Music Theory/Blues< Music Theory
The blues genre of music originated in the USA in the 19th century and was a form of music developed by African-Americans. It is described as a soulful and emotional music whose themes are primarily about the lives, loves, hardships and hopes of African-Americans.
Slowly the blues spread into urban areas which was mainly due to the fact that many rural blues musicians were leaving the countryside to find work in the factories of major cities. By 1920, three major formats of blues were common: The 8 bar blues, the 12 bar blues and the 16 bar blues. Blues also developed various styles, or subgenres, such as Mississippi Delta blues and Chicago electric blues.
Blues leads are played relying heavily on the notes of a minor pentatonic scale. The minor pentatonic scale played over major chords creates the baseline for the dissonances that drive blues to a resolution. The flatted seventh degree of the minor pentatonic lines up with the flatted seventh in the V7/IV chord which ties the chord progression and the leads together.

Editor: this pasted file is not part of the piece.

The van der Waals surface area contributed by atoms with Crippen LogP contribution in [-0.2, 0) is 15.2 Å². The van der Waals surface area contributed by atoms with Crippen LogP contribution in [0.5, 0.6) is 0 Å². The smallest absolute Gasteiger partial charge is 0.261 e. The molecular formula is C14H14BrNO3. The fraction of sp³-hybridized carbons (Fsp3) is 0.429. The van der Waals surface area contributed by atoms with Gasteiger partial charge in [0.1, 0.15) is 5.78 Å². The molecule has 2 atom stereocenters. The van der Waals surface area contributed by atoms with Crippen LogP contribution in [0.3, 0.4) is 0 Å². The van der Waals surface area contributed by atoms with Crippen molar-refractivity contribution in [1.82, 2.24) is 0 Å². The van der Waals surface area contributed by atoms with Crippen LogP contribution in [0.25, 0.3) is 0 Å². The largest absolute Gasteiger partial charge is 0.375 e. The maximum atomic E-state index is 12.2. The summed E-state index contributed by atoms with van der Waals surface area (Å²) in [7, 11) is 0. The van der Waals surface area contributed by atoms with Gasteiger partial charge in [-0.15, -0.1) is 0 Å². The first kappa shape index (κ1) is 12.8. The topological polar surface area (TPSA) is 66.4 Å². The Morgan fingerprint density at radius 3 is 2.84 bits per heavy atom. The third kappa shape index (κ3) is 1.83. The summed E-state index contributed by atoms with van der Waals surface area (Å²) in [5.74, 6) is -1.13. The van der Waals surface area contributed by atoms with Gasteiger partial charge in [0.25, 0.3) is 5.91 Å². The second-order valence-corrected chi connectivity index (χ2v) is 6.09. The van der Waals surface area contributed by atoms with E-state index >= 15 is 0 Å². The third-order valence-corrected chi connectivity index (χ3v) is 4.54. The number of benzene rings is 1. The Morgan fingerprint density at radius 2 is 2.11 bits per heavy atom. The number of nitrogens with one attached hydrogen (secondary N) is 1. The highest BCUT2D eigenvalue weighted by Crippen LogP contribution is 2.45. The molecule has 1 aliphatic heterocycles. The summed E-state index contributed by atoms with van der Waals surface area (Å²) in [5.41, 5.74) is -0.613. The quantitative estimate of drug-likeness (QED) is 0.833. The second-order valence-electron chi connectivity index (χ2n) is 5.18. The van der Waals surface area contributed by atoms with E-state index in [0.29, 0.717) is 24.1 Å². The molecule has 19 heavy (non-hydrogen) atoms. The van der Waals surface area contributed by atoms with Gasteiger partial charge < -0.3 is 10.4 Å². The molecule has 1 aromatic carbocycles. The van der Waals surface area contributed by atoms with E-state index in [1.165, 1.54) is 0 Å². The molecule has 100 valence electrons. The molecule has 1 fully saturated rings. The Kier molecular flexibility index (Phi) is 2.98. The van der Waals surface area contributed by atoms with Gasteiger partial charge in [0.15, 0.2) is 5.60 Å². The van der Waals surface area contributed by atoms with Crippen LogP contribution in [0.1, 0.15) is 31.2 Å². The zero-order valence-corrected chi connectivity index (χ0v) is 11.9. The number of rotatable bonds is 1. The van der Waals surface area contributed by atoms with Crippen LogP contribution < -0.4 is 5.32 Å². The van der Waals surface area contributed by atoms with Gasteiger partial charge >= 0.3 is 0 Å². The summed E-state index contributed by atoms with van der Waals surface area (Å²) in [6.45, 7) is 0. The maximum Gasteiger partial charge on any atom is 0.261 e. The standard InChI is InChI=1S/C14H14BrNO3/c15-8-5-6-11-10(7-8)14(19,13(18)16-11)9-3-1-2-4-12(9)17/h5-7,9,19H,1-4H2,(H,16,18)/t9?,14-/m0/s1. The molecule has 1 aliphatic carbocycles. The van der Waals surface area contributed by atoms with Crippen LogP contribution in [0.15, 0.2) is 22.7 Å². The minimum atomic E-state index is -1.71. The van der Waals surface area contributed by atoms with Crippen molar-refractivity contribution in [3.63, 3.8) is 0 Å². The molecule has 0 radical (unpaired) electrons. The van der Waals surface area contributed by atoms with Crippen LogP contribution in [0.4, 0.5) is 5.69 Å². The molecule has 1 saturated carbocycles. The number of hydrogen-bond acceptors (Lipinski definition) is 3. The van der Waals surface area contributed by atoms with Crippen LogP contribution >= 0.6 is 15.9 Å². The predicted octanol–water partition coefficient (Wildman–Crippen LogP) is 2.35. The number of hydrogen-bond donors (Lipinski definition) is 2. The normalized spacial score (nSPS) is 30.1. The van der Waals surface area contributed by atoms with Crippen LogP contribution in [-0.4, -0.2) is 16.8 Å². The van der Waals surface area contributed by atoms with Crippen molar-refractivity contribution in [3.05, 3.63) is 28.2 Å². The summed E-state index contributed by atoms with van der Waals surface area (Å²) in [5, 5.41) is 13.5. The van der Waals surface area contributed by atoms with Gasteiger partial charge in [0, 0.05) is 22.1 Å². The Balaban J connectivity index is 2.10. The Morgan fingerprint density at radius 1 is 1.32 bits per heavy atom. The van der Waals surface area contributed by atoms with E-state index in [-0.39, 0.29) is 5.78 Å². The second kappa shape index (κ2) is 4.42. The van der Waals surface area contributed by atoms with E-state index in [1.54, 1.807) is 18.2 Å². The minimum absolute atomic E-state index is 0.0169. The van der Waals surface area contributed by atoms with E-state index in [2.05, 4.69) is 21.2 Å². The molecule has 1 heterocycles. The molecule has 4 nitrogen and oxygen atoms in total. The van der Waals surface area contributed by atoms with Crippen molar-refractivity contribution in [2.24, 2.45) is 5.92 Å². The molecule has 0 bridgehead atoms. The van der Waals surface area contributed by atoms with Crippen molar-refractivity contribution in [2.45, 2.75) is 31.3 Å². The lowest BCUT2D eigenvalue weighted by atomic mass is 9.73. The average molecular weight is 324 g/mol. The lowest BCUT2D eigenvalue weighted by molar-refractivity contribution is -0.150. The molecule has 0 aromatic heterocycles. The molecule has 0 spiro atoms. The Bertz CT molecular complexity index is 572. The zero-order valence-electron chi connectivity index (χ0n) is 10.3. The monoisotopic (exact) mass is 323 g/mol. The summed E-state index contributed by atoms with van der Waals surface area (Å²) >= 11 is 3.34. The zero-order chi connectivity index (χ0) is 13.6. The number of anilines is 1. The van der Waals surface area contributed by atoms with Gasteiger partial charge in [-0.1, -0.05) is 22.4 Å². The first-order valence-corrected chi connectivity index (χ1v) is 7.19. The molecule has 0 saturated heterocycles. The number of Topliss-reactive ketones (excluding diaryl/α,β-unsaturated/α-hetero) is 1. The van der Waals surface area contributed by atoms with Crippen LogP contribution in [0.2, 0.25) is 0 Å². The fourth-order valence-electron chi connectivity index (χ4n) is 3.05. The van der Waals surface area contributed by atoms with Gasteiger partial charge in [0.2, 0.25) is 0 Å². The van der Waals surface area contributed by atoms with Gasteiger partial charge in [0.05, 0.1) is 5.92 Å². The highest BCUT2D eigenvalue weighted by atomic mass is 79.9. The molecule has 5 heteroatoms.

Since the chord progression being played are mostly made up of major chords though, degrees from the major scale may also be included when playing blues leads. The major third and major sixth are often added to the minor pentatonic scale to further tie the leads and chords together.
The major third is most often played in blues immediately after the minor third and it often precedes either a resolution to the tonic of the scale or a jump up to the fifth degree.
The major sixth is most often played immediately after the fifth degree of the scale and often precedes a resolution to the tonic of the scale or a jump to the minor third. The tritone jump from major sixth to minor third is commonly played over the IV chord because it outlines the dominant seventh chord played based on that degree of the scale (V7/VII).
The second and minor sixth degrees of the scale may only be played in a context where they are part of a chromatic run at least three notes long, for example: the motion from second - minor third - major third, or the motion from fifth - minor sixth - major sixth.